She is the author of this autobiography, which covers the early years of her life. Most of her early years are spent in the care of her grandmother, Momma Henderson, in the small town of Stamps, Arkansas. However, by the end of the volume, she is living in San Francisco with her mother and brother Bailey.
Bailey Johnson Jr.
Maya's brother, and her closest friend while they are growing up. He is very attached to his mother, although he is separated from her for most of his adult life. He is supportive of Maya while they are growing up, but when he decides to move out, they become more distant.
Maya and Bailey's grandmother, and their father Bailey Sr.'s mother. She owns a store in Stamps, Arkansas, and is a highly religious, very exacting woman. She moulds Maya and Bailey into intelligent, polite, and religious children. She is strong and practical, but embarrasses Maya in not standing up to prejudice.
Momma Henderson's crippled son, he lives with her and helps run the store. He disciplines Bailey and Maya severely on rare occasions, and they are a bit wary of him because of his disability and temperament.
A fat old pastor who makes visits to the Hendersons several times a year; Maya and Bailey hate him because he eats everything, is unpleasant, and never remembers their names.
A zealous woman who often loses control of herself in church, beating up the pastor and going crazy.
Maya and Bailey's father, he is largely absent during their upbringing. Maya tries to love him, but his negligence and self-centeredness means a relationship never develops between him and his children.
Vivian Baxter, Maya's mother
She is a strong, tough woman who is also beautiful and charmingMaya remembers seeing her sing and dance on several occasions. She and Maya become close, and she supports Maya during her pregnancy and when the baby is born. Bailey though is her favorite, and leaves home because their relationship is almost too close.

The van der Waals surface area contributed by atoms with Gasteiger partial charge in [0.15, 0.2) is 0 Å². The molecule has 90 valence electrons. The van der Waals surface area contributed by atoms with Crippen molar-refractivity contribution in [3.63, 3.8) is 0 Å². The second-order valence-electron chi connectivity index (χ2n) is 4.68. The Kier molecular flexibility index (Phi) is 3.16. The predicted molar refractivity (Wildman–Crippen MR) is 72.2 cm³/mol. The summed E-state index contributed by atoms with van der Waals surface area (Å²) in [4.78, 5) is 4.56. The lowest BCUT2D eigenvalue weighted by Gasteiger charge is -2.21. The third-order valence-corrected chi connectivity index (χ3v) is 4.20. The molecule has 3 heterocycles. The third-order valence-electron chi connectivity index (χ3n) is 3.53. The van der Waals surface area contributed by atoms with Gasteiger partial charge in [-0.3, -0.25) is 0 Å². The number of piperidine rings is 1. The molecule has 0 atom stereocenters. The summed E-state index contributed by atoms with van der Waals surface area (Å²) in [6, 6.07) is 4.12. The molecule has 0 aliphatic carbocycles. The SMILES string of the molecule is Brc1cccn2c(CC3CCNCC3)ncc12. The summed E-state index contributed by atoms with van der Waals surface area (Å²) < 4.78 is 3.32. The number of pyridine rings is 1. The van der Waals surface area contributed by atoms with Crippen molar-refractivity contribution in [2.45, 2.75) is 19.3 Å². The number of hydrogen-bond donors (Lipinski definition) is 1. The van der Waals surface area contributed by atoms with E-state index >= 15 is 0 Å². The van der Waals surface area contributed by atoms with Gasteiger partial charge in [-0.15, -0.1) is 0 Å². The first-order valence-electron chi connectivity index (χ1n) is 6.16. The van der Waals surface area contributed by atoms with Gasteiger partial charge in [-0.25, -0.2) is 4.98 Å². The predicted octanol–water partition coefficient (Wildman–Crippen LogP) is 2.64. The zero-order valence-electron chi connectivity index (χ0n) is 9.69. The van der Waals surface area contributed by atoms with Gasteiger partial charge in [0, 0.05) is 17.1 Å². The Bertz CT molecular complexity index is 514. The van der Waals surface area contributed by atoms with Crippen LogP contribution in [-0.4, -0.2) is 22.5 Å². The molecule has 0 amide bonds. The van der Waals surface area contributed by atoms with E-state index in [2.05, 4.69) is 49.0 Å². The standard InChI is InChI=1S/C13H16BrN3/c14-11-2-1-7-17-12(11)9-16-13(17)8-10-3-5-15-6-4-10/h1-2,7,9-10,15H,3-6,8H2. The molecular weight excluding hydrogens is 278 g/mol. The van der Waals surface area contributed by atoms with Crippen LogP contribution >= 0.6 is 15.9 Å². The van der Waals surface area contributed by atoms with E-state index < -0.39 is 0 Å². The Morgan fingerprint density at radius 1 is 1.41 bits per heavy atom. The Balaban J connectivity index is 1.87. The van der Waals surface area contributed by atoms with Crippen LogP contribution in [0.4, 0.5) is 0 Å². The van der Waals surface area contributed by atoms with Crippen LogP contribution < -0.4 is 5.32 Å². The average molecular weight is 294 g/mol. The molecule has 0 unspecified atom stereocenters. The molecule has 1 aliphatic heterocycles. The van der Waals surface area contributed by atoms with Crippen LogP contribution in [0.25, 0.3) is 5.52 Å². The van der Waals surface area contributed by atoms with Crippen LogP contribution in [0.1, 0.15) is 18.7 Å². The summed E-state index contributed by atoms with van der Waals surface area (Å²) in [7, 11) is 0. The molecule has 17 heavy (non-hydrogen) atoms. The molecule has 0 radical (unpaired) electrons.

Maya and Bailey's grandmother, she is almost white and holds great influence in St. Louis.
These three men are tough and brutal; they are probably the ones who kill Mr. Freeman after he is freed on charges of raping Maya.
The boyfriend of Maya's mother in St. Louis, he rapes Maya, is cleared of the charges, and then is found dead the next day.
The "aristocrat" of black Stamps, she is a gracious woman who encourages Maya's love of literature, and also helps Maya to break out of her muteness. Maya regards her as the pinnacle of humankind.
The terrible white woman who Maya works for briefly; Maya hates her for calling her "Mary," though Mrs. Cullinan corrects this mistake on the day Maya is fired.
Maya's first friend, a girl in her grade who lives in Stamps.
A boy who sends Maya valentines, much to her dismay.
A poor girl who lives briefly in Stamps, and makes friends with Bailey.
George and Florida Taylor
Neighbors of the Hendersons; Florida Taylor's funeral is the first funeral Maya attends, and George comes to their house for companionship after his wife's death.
Maya's academic competitor at school; he gets to give the speech at graduation, and saves the event by singing the "Negro National Anthem".
The white, condescending speaker at the graduation ceremony, he manages to destroy the festivity of the ceremony.
One of Maya's teachers in San Francisco; she is a good teacher, and entirely without prejudice or favoritism. She is the only school teacher Maya remembers.
The second husband of Maya's mother; he is a good, honest man, and Maya's first real father.
The girlfriend of Maya's father, who dislikes Maya and ends up stabbing her.
I Know Why the Caged Bird Sings Questions and Answers
The Question and Answer section for I Know Why the Caged Bird Sings is a great
resource to ask questions, find answers, and discuss the novel.
Mrs. Flowers says that although Maya does good work in school, she needs to talk; Mrs. Flowers thinks that spoken language is essential, and words do not mean as much on paper as they do when they are spoken. Maya hangs on Mrs. Flowers' every...
This quote comes from Marguerite's first lesson in learning. This is the point at which she learns to understand that illiteracy doesn't translate as ignorance, and that a lack of a formal education doesn't mean there is a lack of intelligence....
The poet juxtaposes the plight of the caged bird with the free bird. This is used as a metaphor for people who are trapped by racism and poverty compared with people who are free to explore their potential.